Spanish water dog, or SWD
Spanish water dogs are medium-sized dogs with non-shedding curly coats that come in colors of black, brown, beige, white or colored with white as a secondary color. The woolly textured coat naturally mats and can form cords, as seen on the Komondor or Puli breeds.
SWDs have expressive eyes and webbed feet to help them navigate water. They are intelligent and versatile companions that live an average of 10 to 15 years long. Males range in height from 17 to 19 inches with females slightly shorter at 15 to 18 inches. Weight ranges for males are 40 to 50 pounds, while females generally weigh 10 pounds less (30 to 40 pounds).
The exact origin of the SWD is debated, but most people agree this is an old breed. Evidence of dogs matching the SWD’s description surfaced on the Iberian Peninsula in 1110. The breed was used in Spain in the 1700s for herding livestock. The dogs were able to work in hills and mountainous areas, although they were also used to tow boats to shore. A common helper to fisherman, SWDs would also assist with fishing nets and hunting game in water and on land.
The SWD became better known after being shown at a conformation event in Spain in the 1980s. Several people worked together to gain recognition for the breed, and the SWD was internationally accepted in 1999. The American Kennel Club changed the breed’s classification from miscellaneous to the herding group on January 1, 2015.
SWDs were originally herders, hunters and helpers to fisherman. Today they can still be found herding cattle, pigs, goats and sheep, although they are also companion pets. They participate in search and rescue, bomb detection, conformation, agility, water work, tracking, obedience and flyball.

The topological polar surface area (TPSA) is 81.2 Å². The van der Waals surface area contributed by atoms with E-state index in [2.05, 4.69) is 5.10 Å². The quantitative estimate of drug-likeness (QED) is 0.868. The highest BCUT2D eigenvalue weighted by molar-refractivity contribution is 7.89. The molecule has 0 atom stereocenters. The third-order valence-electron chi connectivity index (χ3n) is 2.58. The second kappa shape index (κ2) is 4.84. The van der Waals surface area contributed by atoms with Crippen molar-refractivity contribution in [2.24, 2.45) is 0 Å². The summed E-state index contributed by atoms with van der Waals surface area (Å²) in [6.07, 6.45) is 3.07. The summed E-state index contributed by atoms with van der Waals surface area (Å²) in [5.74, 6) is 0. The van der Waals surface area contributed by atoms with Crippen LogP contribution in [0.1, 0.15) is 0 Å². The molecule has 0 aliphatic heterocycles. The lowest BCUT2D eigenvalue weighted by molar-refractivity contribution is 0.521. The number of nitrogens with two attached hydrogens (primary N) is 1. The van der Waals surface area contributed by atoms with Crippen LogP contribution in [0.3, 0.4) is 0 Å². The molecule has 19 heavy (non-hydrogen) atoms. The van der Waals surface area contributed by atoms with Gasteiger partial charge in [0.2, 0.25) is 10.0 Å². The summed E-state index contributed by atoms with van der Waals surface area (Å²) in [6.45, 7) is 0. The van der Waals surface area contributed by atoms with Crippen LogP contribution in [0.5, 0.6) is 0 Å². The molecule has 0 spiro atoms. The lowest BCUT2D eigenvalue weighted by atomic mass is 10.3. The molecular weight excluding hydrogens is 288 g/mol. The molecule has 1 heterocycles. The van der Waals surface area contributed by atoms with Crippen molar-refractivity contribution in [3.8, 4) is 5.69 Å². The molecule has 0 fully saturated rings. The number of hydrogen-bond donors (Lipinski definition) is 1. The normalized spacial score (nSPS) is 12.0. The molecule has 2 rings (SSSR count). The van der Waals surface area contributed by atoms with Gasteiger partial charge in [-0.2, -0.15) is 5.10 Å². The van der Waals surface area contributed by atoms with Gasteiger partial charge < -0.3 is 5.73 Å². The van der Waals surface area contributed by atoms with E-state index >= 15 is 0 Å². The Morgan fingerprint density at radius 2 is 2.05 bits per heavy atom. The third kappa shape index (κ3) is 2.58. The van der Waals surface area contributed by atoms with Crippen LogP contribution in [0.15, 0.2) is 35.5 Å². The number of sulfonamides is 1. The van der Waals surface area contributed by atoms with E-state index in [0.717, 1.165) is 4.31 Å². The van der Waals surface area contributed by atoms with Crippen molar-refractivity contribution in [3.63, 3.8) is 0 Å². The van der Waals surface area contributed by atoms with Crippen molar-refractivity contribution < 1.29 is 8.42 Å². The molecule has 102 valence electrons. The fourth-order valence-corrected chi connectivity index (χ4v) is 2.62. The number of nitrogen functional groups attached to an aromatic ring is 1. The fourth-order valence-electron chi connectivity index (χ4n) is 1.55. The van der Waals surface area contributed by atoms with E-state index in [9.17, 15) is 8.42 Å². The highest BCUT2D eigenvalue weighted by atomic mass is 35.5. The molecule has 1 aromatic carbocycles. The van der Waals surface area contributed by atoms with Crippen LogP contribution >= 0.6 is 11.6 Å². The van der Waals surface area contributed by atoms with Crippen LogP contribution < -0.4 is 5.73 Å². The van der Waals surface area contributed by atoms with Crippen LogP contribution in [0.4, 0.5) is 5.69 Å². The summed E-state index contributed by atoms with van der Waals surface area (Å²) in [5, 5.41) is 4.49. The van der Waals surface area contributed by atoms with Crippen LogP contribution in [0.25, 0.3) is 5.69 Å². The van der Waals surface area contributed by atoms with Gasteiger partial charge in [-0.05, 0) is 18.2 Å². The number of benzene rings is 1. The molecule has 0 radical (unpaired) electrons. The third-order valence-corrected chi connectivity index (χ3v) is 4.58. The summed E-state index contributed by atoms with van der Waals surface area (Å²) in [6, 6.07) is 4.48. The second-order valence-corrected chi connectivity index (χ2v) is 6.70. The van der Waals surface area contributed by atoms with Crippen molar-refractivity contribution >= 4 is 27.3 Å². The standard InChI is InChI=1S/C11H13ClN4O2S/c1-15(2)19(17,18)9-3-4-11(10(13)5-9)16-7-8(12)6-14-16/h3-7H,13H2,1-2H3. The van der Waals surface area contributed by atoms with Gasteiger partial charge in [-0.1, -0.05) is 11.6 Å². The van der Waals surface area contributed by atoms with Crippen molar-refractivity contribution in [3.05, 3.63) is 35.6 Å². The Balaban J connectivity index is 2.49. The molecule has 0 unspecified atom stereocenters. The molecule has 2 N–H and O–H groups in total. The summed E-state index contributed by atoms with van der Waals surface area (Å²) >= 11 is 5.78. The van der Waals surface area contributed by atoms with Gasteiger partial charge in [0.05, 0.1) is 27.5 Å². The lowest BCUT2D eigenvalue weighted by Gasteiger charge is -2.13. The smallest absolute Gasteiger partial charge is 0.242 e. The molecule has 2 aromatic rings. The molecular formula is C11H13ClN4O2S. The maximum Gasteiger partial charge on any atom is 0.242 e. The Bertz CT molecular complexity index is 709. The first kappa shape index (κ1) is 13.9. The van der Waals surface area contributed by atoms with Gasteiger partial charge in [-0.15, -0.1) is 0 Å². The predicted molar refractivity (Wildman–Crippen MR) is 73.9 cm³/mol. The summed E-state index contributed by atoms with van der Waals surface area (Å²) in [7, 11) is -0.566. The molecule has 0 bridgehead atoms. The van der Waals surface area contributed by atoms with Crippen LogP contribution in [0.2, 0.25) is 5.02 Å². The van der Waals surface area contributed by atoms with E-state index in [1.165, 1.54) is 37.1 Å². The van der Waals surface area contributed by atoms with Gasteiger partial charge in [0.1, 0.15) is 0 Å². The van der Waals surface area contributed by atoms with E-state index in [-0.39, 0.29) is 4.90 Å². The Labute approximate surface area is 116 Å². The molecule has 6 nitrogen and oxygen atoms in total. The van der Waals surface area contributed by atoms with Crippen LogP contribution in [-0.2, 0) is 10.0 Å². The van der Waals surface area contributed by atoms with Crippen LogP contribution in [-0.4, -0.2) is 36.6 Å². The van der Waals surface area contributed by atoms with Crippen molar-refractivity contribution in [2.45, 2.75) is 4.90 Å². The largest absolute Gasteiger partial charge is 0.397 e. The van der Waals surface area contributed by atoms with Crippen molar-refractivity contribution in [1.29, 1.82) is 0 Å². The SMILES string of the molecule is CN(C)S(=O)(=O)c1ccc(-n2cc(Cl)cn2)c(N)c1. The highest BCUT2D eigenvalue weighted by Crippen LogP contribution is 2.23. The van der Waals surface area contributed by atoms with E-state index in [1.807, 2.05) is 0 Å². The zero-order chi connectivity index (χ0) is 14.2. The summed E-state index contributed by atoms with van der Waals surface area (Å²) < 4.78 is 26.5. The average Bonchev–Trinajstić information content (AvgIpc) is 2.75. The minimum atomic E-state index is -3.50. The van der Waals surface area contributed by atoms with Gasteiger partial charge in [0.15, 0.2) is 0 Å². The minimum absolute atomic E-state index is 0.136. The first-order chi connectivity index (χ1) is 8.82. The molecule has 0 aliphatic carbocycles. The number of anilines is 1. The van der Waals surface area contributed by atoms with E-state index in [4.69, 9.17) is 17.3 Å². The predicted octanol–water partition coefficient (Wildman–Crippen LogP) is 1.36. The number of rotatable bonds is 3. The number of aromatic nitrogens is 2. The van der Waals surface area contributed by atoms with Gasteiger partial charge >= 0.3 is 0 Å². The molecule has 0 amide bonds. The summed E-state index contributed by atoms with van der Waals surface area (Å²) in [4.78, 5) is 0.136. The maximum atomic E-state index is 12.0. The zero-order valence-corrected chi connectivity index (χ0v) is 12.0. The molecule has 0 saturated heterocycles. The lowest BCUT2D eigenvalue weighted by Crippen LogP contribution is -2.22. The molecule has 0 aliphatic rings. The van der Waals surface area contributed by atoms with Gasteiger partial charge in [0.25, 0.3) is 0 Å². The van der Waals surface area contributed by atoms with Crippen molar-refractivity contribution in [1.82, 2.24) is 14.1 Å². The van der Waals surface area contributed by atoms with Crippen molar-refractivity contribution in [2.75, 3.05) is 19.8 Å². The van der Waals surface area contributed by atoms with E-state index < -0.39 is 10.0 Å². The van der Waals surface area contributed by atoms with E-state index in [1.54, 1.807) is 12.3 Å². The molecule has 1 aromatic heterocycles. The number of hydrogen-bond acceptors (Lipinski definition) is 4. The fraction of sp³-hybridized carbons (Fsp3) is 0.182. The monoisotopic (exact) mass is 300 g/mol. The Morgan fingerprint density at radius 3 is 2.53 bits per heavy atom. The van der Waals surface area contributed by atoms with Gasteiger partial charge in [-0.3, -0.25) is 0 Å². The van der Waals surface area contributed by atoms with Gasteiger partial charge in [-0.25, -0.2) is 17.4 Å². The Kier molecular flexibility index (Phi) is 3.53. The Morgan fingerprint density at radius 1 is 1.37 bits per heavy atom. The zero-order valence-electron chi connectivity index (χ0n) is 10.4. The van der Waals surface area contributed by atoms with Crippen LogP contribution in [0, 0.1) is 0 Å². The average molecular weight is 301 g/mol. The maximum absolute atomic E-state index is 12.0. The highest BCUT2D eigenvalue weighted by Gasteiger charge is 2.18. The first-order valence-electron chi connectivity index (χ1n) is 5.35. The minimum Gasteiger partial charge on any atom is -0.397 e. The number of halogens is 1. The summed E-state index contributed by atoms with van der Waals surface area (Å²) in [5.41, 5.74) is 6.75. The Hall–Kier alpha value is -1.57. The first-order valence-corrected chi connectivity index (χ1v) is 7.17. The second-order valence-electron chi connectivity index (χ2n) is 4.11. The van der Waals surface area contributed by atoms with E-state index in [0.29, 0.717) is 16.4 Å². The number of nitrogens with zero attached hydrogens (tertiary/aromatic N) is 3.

High energy is a great description of this breed. There are many desirable qualities of SWDs, such as loyalty, protectiveness, loyal and affectionate. They can be wary of strangers, shy, moody, manipulative and territorial.
They are good for families but may be too high-energy for young children. They may also try to herd the children and nip for non-compliance. Sensitivity to sudden sounds and movements has been observed in some dogs. Thorough socialization is highly recommended.
This video shows Spanish water dogs waiting to go into the show rings at Crufts 2013 in England:
This active breed needs daily walks and play to expel energy. The dogs can be fast with seemingly endless stamina. Excessive activity for puppies should be discouraged because of the risk of injury as they are growing.
The amount of grooming needed depends on the work of the dog. Working Spanish water dogs may need to have shorter coat lengths maintained, while others can be left to grow longer. The single curly coat mats naturally and can form cords. These can be separated as needed. Bathe as needed but avoid using a hair dryer or rubbing excessively with a towel when drying the coat.
Although the SWD is considered hypoallergenic, people with allergies may still be sensitive to this nonshedding dog. Hair growth in the ears can be problematic and cause persistent infections, so they should be cleaned regularly along with the teeth and nail maintenance.
Common Health Problems
There are some common problems associated with Spanish water dog health. These may include:
- Ear infections
- Hip dysplasia
- Eye problems (glaucoma, progressive retinal atrophy)
- Thyroid problems
- Prone to injuries as puppies
Is the Spanish Water Dog the Right Pet for You?
The Spanish water dog is an active, high-energy breed with herding instincts. These dogs are not recommended for homes with kids but can make excellent family pets. There are a few health issues to monitor, and grooming will depend on the role of your dog. Working and show dogs will require more attention to their coats. The breed can be wary of strangers and territorial, so socialization is a must. Daily exercise will require a time commitment on your part, so consider these attributes when choosing a Spanish water dog as your next pet.
Adopt, Don’t Shop
Spanish water dogs, as with any purebred dog, can end up in shelters or rescues. Check adoption resources first, or review our list of puppy mill red flags to ensure you find a reputable and responsible breeder.